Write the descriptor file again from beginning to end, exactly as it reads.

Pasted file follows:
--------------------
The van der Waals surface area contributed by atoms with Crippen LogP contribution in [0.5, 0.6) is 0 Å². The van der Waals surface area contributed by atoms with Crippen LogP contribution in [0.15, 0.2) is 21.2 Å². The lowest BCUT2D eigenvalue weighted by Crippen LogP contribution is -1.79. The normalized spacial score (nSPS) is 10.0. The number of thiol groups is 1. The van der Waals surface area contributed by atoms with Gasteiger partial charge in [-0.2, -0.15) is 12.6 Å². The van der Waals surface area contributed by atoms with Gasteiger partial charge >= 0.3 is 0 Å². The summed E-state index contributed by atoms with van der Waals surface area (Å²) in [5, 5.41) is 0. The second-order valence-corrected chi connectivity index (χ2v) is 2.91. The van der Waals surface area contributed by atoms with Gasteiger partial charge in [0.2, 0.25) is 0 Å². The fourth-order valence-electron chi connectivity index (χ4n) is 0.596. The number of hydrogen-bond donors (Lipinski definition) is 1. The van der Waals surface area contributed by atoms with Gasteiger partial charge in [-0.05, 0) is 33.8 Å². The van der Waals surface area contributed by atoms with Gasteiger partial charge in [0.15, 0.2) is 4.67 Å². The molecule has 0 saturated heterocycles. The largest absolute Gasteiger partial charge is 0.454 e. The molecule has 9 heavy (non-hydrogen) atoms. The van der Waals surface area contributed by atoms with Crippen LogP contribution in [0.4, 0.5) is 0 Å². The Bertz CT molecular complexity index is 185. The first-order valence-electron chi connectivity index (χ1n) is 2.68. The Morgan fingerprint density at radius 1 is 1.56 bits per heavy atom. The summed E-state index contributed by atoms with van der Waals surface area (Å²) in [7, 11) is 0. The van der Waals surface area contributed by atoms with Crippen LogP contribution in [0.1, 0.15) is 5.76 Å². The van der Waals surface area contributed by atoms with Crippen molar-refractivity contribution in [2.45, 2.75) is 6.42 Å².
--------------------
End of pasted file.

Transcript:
The van der Waals surface area contributed by atoms with Crippen LogP contribution in [0.5, 0.6) is 0 Å². The van der Waals surface area contributed by atoms with Crippen LogP contribution in [0.15, 0.2) is 21.2 Å². The lowest BCUT2D eigenvalue weighted by Crippen LogP contribution is -1.79. The normalized spacial score (nSPS) is 10.0. The number of thiol groups is 1. The van der Waals surface area contributed by atoms with Gasteiger partial charge in [-0.2, -0.15) is 12.6 Å². The van der Waals surface area contributed by atoms with Gasteiger partial charge >= 0.3 is 0 Å². The summed E-state index contributed by atoms with van der Waals surface area (Å²) in [5, 5.41) is 0. The second-order valence-corrected chi connectivity index (χ2v) is 2.91. The van der Waals surface area contributed by atoms with Gasteiger partial charge in [0.2, 0.25) is 0 Å². The fourth-order valence-electron chi connectivity index (χ4n) is 0.596. The number of hydrogen-bond donors (Lipinski definition) is 1. The van der Waals surface area contributed by atoms with Gasteiger partial charge in [-0.05, 0) is 33.8 Å². The van der Waals surface area contributed by atoms with Gasteiger partial charge in [0.15, 0.2) is 4.67 Å². The molecule has 0 saturated heterocycles. The largest absolute Gasteiger partial charge is 0.454 e. The molecule has 9 heavy (non-hydrogen) atoms. The van der Waals surface area contributed by atoms with Crippen LogP contribution in [0.4, 0.5) is 0 Å². The Bertz CT molecular complexity index is 185. The first-order valence-electron chi connectivity index (χ1n) is 2.68. The Morgan fingerprint density at radius 1 is 1.56 bits per heavy atom. The summed E-state index contributed by atoms with van der Waals surface area (Å²) in [7, 11) is 0. The van der Waals surface area contributed by atoms with Crippen LogP contribution in [0.1, 0.15) is 5.76 Å². The van der Waals surface area contributed by atoms with Crippen molar-refractivity contribution in [2.45, 2.75) is 6.42 Å².